courage Definition

  • 1the ability to do something that frightens one
  • 2strength in the face of pain or grief

Using courage: Examples

Take a moment to familiarize yourself with how "courage" can be used in various situations through the following examples!

  • Example

    It took a lot of courage to speak up against the injustice.

  • Example

    The firefighters showed great courage in rescuing the people trapped inside the burning building.

  • Example

    She faced her fears with courage and determination.

courage Synonyms and Antonyms

Synonyms for courage

Antonyms for courage

Idioms Using courage

  • pluck up (one's) courage

    to summon the courage to do something difficult or frightening


    She plucked up her courage and went bungee jumping for the first time.

  • to be confident in oneself and not seek approval or validation from others


    She has the courage to be disliked and doesn't care what others think of her.

  • a difficult or dangerous situation that requires bravery to overcome


    The expedition through the jungle was a trial of courage for the explorers.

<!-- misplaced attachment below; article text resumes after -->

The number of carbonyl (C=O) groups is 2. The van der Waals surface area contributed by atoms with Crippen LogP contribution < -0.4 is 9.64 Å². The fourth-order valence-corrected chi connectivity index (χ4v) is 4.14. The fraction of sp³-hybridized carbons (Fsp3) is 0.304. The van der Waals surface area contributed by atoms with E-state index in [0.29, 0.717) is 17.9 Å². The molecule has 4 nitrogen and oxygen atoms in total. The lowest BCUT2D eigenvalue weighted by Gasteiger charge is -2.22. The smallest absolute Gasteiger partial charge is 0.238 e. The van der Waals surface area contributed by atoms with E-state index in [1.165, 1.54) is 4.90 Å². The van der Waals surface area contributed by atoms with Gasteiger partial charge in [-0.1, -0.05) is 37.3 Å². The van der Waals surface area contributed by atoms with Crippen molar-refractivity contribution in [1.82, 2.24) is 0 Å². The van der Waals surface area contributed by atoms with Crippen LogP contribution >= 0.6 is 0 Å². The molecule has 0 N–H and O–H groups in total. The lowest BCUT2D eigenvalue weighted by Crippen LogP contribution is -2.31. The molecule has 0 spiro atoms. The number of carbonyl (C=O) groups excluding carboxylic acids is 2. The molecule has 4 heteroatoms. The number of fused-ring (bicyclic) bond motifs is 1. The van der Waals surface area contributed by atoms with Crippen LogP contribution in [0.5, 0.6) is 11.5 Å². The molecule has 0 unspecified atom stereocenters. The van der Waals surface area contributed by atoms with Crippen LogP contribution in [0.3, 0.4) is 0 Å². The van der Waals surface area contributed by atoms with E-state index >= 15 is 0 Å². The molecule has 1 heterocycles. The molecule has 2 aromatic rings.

Phrases with courage

  • have the courage of one's convictions

    to act according to one's beliefs despite opposition or criticism


    She had the courage of her convictions and stood up for what she believed in.

  • to summon the courage to do something difficult or frightening


    He took his courage in both hands and asked her out on a date.

  • lose one's courage

    to become afraid or lose confidence


    She lost her courage when she saw the size of the waves.

Origins of courage

from Old French 'corage', from Latin 'cor', meaning 'heart'


Summary: courage in Brief

The term 'courage' [ˈkʌrɪdʒ] refers to the ability to face fear and pain with strength and bravery. It is exemplified by acts like speaking up against injustice, as well as idioms like 'pluck up (one's) courage,' which denotes summoning bravery to do something difficult. 'Courage' extends into phrases like 'have the courage of one's convictions,' denoting acting according to one's beliefs, and 'a trial of courage,' implying a difficult situation that requires bravery.

How do native speakers use this expression?